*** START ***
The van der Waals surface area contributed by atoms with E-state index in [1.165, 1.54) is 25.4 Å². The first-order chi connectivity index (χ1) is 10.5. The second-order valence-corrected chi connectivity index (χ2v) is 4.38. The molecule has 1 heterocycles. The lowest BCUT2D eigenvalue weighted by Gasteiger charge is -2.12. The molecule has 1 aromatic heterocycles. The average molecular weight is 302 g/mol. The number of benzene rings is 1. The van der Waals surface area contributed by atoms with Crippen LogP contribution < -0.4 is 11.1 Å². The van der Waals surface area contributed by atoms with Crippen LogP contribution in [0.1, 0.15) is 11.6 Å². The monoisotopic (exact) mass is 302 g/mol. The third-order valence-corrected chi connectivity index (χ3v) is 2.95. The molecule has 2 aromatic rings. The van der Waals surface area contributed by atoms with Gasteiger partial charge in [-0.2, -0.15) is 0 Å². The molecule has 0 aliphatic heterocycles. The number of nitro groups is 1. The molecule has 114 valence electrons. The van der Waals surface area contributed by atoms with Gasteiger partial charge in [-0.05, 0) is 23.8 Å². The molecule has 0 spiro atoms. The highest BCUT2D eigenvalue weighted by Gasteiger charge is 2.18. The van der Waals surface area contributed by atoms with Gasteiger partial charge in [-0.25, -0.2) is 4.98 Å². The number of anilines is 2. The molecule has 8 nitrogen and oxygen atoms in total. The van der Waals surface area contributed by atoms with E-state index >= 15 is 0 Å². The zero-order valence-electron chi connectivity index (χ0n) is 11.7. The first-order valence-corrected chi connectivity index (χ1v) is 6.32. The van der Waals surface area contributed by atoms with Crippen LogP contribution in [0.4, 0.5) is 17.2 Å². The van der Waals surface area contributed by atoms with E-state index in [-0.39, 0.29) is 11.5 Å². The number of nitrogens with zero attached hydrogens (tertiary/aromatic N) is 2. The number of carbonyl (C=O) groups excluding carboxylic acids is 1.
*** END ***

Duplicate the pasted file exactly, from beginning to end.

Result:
The van der Waals surface area contributed by atoms with E-state index in [1.165, 1.54) is 25.4 Å². The first-order chi connectivity index (χ1) is 10.5. The second-order valence-corrected chi connectivity index (χ2v) is 4.38. The molecule has 1 heterocycles. The lowest BCUT2D eigenvalue weighted by Gasteiger charge is -2.12. The molecule has 1 aromatic heterocycles. The average molecular weight is 302 g/mol. The number of benzene rings is 1. The van der Waals surface area contributed by atoms with Crippen LogP contribution < -0.4 is 11.1 Å². The van der Waals surface area contributed by atoms with Crippen LogP contribution in [0.1, 0.15) is 11.6 Å². The monoisotopic (exact) mass is 302 g/mol. The third-order valence-corrected chi connectivity index (χ3v) is 2.95. The molecule has 2 aromatic rings. The van der Waals surface area contributed by atoms with Gasteiger partial charge in [-0.2, -0.15) is 0 Å². The molecule has 0 aliphatic heterocycles. The number of nitro groups is 1. The molecule has 114 valence electrons. The van der Waals surface area contributed by atoms with Gasteiger partial charge in [-0.05, 0) is 23.8 Å². The molecule has 0 spiro atoms. The highest BCUT2D eigenvalue weighted by Gasteiger charge is 2.18. The van der Waals surface area contributed by atoms with Gasteiger partial charge in [-0.25, -0.2) is 4.98 Å². The number of anilines is 2. The molecule has 8 nitrogen and oxygen atoms in total. The van der Waals surface area contributed by atoms with E-state index >= 15 is 0 Å². The zero-order valence-electron chi connectivity index (χ0n) is 11.7. The first-order valence-corrected chi connectivity index (χ1v) is 6.32. The van der Waals surface area contributed by atoms with Crippen LogP contribution in [0.4, 0.5) is 17.2 Å². The van der Waals surface area contributed by atoms with E-state index in [-0.39, 0.29) is 11.5 Å². The number of nitrogens with zero attached hydrogens (tertiary/aromatic N) is 2. The number of carbonyl (C=O) groups excluding carboxylic acids is 1.